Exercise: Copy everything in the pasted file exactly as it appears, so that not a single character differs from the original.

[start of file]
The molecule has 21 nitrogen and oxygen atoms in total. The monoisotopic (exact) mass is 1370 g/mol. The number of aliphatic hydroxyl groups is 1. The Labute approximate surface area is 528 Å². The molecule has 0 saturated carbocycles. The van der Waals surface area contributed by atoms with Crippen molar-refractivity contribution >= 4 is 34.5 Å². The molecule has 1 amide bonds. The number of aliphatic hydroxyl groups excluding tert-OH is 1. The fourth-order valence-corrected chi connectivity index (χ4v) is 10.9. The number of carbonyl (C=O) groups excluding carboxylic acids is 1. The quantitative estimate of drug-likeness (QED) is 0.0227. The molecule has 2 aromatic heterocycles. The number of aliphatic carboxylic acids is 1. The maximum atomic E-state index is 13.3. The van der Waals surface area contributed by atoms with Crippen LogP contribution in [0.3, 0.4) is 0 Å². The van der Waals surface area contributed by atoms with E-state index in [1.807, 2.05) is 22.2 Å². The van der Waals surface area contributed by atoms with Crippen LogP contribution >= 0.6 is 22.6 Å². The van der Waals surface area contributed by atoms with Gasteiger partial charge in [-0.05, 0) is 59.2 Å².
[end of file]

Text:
The molecule has 21 nitrogen and oxygen atoms in total. The monoisotopic (exact) mass is 1370 g/mol. The number of aliphatic hydroxyl groups is 1. The Labute approximate surface area is 528 Å². The molecule has 0 saturated carbocycles. The van der Waals surface area contributed by atoms with Crippen molar-refractivity contribution >= 4 is 34.5 Å². The molecule has 1 amide bonds. The number of aliphatic hydroxyl groups excluding tert-OH is 1. The fourth-order valence-corrected chi connectivity index (χ4v) is 10.9. The number of carbonyl (C=O) groups excluding carboxylic acids is 1. The quantitative estimate of drug-likeness (QED) is 0.0227. The molecule has 2 aromatic heterocycles. The number of aliphatic carboxylic acids is 1. The maximum atomic E-state index is 13.3. The van der Waals surface area contributed by atoms with Crippen LogP contribution in [0.3, 0.4) is 0 Å². The van der Waals surface area contributed by atoms with E-state index in [1.807, 2.05) is 22.2 Å². The van der Waals surface area contributed by atoms with Crippen LogP contribution >= 0.6 is 22.6 Å². The van der Waals surface area contributed by atoms with Gasteiger partial charge in [-0.05, 0) is 59.2 Å².